“I am The President; he is The Boss,” then-President Barack Obama remarked to Bruce Springsteen before awarding him the Presidential Medal of Freedom in 2016. This incredible praise is more than merited for one of the most iconic musicians to have ever lived. Bruce Springsteen’s extraordinary life is one of many ups and downs, making him one of the most multi-faceted artists in existence.
This extraordinary life has led to a lyrical density that is unmatched. His stories depict the working-class American condition through lived experience. His blue-collared, everyman nature is exemplified in how he sincerely reflects on topics such as mental health issues and politics. In interviews he shines, and endears himself to fans from every walk of life, confirming his mythical status as the voice of the people.
Regardless of what chapter of his career you listen to, his music is always extracted directly from the soul, whether that be the raw fire of 1973’s Greetings from Asbury Park, N.J. or 2020’s retrospective Letter To You. Touching on a complex mix of themes, Springsteen continues to fascinate.
To sit and talk the world away with Springsteen would surely be a life-affirming moment. It’s a testament to him, that when you listen to him talk, you’re totally drawn in by his perception. He’s always possessed wisdom that makes us wonder if he’s really of this world at all. One area that he has specialised in, however, is parenthood. An open book, Springsteen’s thoughts on raising children are a real departure from the glossy self-help books you see ubiquitous in contemporary times.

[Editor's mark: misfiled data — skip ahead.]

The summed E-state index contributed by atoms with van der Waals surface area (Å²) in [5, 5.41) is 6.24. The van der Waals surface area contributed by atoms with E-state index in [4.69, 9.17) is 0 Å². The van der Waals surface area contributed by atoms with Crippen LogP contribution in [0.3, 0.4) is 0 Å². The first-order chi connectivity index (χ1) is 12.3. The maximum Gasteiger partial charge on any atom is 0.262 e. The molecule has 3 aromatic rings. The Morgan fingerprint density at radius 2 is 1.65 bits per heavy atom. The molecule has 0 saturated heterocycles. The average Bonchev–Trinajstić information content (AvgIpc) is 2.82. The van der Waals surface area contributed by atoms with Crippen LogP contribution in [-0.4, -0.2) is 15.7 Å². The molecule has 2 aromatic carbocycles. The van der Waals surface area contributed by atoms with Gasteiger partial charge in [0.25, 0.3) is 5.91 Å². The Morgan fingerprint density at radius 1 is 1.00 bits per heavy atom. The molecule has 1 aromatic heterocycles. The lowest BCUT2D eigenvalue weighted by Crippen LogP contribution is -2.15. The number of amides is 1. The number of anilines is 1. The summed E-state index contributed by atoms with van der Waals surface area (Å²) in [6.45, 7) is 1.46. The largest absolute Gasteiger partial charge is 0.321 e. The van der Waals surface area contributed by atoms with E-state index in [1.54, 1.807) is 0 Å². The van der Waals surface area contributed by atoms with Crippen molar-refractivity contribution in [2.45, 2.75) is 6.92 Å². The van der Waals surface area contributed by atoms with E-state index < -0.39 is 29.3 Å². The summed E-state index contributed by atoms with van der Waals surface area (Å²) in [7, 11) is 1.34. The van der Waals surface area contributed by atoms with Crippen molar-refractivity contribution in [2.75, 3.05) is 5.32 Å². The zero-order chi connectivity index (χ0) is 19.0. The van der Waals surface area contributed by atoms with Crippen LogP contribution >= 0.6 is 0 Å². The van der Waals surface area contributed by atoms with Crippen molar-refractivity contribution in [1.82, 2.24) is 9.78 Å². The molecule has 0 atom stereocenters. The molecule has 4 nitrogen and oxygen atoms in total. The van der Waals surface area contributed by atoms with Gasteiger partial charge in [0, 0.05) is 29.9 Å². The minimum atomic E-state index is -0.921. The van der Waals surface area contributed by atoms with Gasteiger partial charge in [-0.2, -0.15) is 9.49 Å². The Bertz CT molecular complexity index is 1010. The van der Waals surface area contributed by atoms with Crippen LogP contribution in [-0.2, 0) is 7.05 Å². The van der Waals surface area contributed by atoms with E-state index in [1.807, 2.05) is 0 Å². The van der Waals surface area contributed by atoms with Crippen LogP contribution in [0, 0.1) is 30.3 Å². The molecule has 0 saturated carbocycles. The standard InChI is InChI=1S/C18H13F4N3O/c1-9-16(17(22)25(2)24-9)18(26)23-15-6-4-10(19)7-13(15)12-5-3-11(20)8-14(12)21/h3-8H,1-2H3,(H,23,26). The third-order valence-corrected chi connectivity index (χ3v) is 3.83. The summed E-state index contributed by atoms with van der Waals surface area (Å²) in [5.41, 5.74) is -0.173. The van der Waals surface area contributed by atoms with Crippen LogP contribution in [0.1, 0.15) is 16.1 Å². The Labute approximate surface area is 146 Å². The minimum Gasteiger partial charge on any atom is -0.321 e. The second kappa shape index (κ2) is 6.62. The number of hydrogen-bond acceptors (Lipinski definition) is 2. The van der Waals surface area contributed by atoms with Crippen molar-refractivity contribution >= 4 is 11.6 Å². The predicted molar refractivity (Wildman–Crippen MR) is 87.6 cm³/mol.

During a 2016 interview with The Guardian, Springsteen admitted that having children made him realise that his work isn’t his life, and that there is so much more to it than that. He explained: “I realised that previously I’d expanded my work life so that I’d have something to do during the day, and into the evening. Without it, what am I gonna do? Go home, sit in a chair and watch TV? So I’d expanded the time it took me to do my job.”
‘The Boss’ continued: “Once the kids came along, I realised, I could squeeze my previous 18 hours of work day into six or eight, without any problems whatsoever. I realised the song is always going to be there – there’s always going to be a song in your heart or in your head – but kids, they’re there and then they’re gone. And when they’re gone, they’re gone. Once I realised that, I found a tremendous freedom from the tyranny of my own mind.”
Once again, Springsteen spoke with the same sincerity that has endeared him to us for so long. Ever a realist, he’s a modern oracle, and his thoughts on everyday topics are necessary and refreshing given the amount of noise we hear in the media. If he ran for President, he’d have my vote. One comment at a time, he shows us how to lead a fulfilling life, and for that we thank him.
Listen to Springsteen spread his wisdom below.